M57

Spent an evening a while back seeing what I could capture with my Canon EOS XSi camera through a zoom lens I bought with it: a Canon 55-250mm F4-5.6. I setup my CI-700 mount with a Celestron C7 scope and mounted the camera to the scope. I just let the mount track without guiding and took various exposures at different focal length settings.

Lyra was fairly low to the west so I zoomed the lens to about 180mm and pointed it to cover beta and gamma Lyrae. Exposures where taken at 20, 30, 60, 90 and 120 seconds.

The mount was very roughly aligned and I generally setup on my back deck. The deck is fairly sturdy (as the previous owner had a large hot tub on it!) but it’s certainly subject to vibration. So with this setup, there is a lot of motion blurring at 60 seconds and above. But quite a few stars are visible at 20 seconds, and 30 seconds seems to provide the best balance between intensity and sharpness.

Here is a reduced version of one of the 30 second shots:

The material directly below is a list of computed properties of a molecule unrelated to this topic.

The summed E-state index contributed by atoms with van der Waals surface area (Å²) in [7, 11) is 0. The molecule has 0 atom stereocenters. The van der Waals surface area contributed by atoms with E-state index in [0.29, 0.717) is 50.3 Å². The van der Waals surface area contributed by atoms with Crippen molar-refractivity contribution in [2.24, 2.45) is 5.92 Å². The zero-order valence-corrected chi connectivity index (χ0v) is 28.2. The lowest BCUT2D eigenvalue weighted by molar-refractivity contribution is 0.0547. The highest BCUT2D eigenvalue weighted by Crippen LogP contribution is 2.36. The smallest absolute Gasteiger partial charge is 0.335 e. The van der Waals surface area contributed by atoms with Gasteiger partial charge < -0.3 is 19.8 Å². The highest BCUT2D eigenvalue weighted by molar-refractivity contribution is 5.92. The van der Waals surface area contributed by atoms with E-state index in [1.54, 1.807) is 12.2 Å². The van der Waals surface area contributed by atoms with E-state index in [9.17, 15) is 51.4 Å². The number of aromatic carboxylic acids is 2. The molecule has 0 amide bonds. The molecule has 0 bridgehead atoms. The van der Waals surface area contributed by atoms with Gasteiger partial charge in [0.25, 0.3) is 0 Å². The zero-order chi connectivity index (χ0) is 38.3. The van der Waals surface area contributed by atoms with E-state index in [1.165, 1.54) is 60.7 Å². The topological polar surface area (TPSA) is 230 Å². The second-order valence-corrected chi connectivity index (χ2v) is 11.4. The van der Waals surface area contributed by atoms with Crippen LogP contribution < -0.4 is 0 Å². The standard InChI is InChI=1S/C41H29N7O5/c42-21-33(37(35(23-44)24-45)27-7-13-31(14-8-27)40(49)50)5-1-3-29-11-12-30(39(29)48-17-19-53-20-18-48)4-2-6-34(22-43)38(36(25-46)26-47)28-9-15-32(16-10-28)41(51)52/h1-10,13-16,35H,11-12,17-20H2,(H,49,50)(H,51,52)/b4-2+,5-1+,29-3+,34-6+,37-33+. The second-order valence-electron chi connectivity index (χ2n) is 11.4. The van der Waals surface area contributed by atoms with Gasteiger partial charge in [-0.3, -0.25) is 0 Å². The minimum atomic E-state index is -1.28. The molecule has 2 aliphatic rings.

Even reduced about 5 fold, one can make out a bluish-green object roughly along the line between the 2 brightest stars (β and γ Lyrae), a bit below the mid-point. This is M57 or the Ring Nebula.

At 100% resolution, the ring structure is quite apparent:

The stars show a fair amount of streaking, but I was quite surprised at the sensitivity. I need to get a decent star atlas but it seems that stars are visible well below mag 12.

I figure if I can pick up the Ring Nebula through a camera lens in 20-30 seconds, I should be able to use this setup to pick up other objects in the Messier catalog! Though maybe a somewhat larger lens would help.

Some other wide field shots:

Milky Way

M31

5 thoughts on “M57

  1. Cool, David! Just took a brief workshop on long exposures–not specifically for star gazing, but for more “artsy” nighttime shots. Very informative, and looking forward to trying it out. As you may know, there are various weights you can use top stabilize a tripod, but not sure how that works with a telescope.

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